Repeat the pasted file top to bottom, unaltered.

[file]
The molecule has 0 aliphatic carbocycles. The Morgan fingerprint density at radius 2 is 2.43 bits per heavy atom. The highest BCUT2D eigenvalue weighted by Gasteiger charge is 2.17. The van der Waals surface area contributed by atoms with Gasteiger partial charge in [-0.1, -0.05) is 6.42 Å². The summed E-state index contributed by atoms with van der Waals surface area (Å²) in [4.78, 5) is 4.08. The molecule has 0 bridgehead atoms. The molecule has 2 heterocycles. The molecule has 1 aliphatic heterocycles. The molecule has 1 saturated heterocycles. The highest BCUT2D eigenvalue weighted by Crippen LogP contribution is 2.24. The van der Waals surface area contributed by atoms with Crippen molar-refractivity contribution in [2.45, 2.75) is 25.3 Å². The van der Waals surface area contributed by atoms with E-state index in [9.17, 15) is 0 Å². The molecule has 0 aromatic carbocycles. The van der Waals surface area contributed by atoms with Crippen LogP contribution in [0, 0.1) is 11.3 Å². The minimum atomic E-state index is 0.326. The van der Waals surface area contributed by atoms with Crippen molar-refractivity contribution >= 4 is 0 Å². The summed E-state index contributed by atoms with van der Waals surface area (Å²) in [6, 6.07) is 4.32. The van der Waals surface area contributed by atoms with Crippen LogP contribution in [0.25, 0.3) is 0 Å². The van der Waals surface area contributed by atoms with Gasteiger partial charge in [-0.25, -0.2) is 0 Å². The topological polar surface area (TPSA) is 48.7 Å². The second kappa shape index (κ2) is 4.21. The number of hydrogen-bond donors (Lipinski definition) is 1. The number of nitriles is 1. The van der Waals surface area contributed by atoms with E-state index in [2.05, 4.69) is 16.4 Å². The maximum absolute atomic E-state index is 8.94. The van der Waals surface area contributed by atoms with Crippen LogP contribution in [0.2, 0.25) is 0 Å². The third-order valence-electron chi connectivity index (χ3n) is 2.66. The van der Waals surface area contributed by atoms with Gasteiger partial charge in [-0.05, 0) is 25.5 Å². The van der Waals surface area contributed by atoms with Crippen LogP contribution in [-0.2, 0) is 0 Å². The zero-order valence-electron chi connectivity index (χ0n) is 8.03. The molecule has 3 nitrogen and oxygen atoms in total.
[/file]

The molecule has 0 aliphatic carbocycles. The Morgan fingerprint density at radius 2 is 2.43 bits per heavy atom. The highest BCUT2D eigenvalue weighted by Gasteiger charge is 2.17. The van der Waals surface area contributed by atoms with Gasteiger partial charge in [-0.1, -0.05) is 6.42 Å². The summed E-state index contributed by atoms with van der Waals surface area (Å²) in [4.78, 5) is 4.08. The molecule has 0 bridgehead atoms. The molecule has 2 heterocycles. The molecule has 1 aliphatic heterocycles. The molecule has 1 saturated heterocycles. The highest BCUT2D eigenvalue weighted by Crippen LogP contribution is 2.24. The van der Waals surface area contributed by atoms with Crippen molar-refractivity contribution in [2.45, 2.75) is 25.3 Å². The van der Waals surface area contributed by atoms with E-state index in [9.17, 15) is 0 Å². The molecule has 0 aromatic carbocycles. The van der Waals surface area contributed by atoms with Crippen LogP contribution in [0, 0.1) is 11.3 Å². The minimum atomic E-state index is 0.326. The van der Waals surface area contributed by atoms with Crippen molar-refractivity contribution >= 4 is 0 Å². The summed E-state index contributed by atoms with van der Waals surface area (Å²) in [6, 6.07) is 4.32. The van der Waals surface area contributed by atoms with Crippen LogP contribution in [0.25, 0.3) is 0 Å². The van der Waals surface area contributed by atoms with Gasteiger partial charge in [-0.25, -0.2) is 0 Å². The topological polar surface area (TPSA) is 48.7 Å². The second kappa shape index (κ2) is 4.21. The number of hydrogen-bond donors (Lipinski definition) is 1. The number of nitriles is 1. The van der Waals surface area contributed by atoms with E-state index in [2.05, 4.69) is 16.4 Å². The maximum absolute atomic E-state index is 8.94. The van der Waals surface area contributed by atoms with Crippen LogP contribution in [0.2, 0.25) is 0 Å². The third-order valence-electron chi connectivity index (χ3n) is 2.66. The van der Waals surface area contributed by atoms with Gasteiger partial charge in [-0.05, 0) is 25.5 Å². The van der Waals surface area contributed by atoms with Crippen LogP contribution in [-0.2, 0) is 0 Å². The zero-order valence-electron chi connectivity index (χ0n) is 8.03. The molecule has 3 nitrogen and oxygen atoms in total.